Using cabled backplanes also requires the use of complicated pin mapping schemes to understand how each of the cables is routed from board to board. This requires close collaboration between the OEM and the interconnect solution manufacturer. With the possibility of thousands of point-to-point connections required in some systems, it is easy to imagine the complexity of the cable routing.Gbps PAM-4 cable routing can sometimes require challenging wire management involving multiple wire lengths and bends, and this could impact electrical and mechanical performance. Performance integrity before and after product verification testing must be ensured at the cable assembly level as well as the system level.

Another challenge is the considerable amount of cable required. Some systems could include thousands of differential pair channels, so it’s possible that thousands of feet of twinax cable would be a requirement. All that cable adds weight to a system when compared to a conventional backplane solution. This becomes a concern not only in packaging and transportation but in shock and vibration and other validation testing.Gbps PAM-4 damage to these systems can be difficult to detect, especially after shipment from the manufacturer. Repair after installation can be one of the most challenging aspects of the cabled backplane system.

Additionally, it is important to maintain termination of the cable to the connector while still maintaining an appropriate characteristic impedance (typically 85-100 ohms) in order to ensure signal integrity at 25 gbps speeds and higher. Wire termination techniques commonly used are welding (laser, ultrasonic, or resistance welding) or soldering. Manufacturing processes must be precise and monitored continuously to maintain quality and performance objectives.Signal integrity

Generally, the major challenge in deciding whether to use a cabled backplane comes down to cost. If a PCB will meet the channel budget, then typically cabled backplane is not necessary. However, if architecture flexibility is the main driver in the system design, then cabled backplane can be the best option available. Developing system sizes and channel lengths are allowing cabled backplane to become cost-competitive in the market.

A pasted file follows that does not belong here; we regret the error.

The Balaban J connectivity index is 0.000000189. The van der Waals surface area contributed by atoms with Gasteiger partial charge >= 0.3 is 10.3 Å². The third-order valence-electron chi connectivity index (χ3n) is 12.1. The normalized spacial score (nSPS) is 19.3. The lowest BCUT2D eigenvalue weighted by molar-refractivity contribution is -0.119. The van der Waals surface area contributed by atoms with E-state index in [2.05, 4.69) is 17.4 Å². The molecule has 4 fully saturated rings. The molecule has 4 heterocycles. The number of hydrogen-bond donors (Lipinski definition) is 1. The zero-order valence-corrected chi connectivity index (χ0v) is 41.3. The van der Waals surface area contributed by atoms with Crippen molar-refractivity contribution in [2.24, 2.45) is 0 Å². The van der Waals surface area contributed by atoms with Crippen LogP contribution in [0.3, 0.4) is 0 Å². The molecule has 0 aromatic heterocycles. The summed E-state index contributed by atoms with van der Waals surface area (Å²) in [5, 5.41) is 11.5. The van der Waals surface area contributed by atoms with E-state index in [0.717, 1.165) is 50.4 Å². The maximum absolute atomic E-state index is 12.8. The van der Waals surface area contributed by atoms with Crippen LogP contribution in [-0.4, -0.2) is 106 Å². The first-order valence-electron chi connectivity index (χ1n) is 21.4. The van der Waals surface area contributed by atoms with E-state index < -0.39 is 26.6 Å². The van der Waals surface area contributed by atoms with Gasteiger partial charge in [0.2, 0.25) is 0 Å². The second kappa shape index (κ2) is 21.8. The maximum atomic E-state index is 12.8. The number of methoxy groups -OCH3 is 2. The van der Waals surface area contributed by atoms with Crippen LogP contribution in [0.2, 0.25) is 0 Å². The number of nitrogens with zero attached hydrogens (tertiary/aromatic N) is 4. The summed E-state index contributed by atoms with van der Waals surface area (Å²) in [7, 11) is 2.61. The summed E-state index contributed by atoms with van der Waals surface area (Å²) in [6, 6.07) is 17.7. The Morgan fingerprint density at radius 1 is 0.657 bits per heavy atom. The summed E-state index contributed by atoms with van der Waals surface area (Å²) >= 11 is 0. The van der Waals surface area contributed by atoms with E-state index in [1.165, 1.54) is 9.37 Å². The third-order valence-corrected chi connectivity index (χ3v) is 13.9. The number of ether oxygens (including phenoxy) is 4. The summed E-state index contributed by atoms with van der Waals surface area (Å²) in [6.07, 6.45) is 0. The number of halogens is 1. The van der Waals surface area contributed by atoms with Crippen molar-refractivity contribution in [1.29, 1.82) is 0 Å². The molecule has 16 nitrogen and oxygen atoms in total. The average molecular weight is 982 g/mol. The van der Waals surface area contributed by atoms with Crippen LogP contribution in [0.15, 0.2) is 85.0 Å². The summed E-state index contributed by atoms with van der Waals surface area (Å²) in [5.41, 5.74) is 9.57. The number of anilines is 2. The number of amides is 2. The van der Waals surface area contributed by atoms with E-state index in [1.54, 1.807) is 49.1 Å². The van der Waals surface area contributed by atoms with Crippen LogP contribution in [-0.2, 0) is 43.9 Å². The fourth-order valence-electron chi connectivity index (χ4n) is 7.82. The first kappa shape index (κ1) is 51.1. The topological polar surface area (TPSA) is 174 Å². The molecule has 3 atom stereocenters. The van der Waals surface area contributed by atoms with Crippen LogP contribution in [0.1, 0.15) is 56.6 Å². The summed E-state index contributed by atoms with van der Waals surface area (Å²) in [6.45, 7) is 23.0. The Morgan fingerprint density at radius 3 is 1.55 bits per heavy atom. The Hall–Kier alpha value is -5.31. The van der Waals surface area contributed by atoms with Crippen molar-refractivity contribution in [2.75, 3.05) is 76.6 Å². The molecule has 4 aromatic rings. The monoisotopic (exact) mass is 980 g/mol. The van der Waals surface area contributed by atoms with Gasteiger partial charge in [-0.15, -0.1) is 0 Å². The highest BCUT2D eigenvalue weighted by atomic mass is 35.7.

The demand for a cabled backplane will only increase as equipment data rates go from 25 gbps NRZ and 56 gbps PAM-4 to 56 gbps NRZ and 112 gbps PAM-4. New signal integrity requirements will likely make cabled backplane a necessity in large systems for the core networking and high-performance computing markets in particular.Signal integrity as pcbs become cost-prohibitive at higher data rates, cabled backplane products provide a flexible solution, provided they meet certain key requirements.

Low cable insertion loss allows signal integrity to be maintained t distances 2-4 times greater than a conventional PCB backplane design. Reduced insertion loss achieved by the high-speed cable improves the channel margin and allows for more creative system architecture design possibilities

Mechanical robustness and strong signal integrity performance. Cabled backplane solutions should support 25-56 gbps PAM-4, with future expansion to 56 gbps NRZ and 112 gbps PAM-4.

A range of configurations. Cabled backplane connectors should be available in at least three configurations: point-to-point cable, value-add assemblies, and a full backplane/midplane design.Insertion loss

The march toward higher data rates in communications equipment is continuing to grow. Conventional PCB connectivity has signal integrity limitations at speeds of 25 gbps and higher, requiring the use of more expensive substrates that can add significantly to the overall cost of a system. Cabled interconnects help address signal integrity performance and promote design flexibility, taking next-generation systems solidly into the future of 56 gbps NRZ and 112 gbps PAM-4 capability.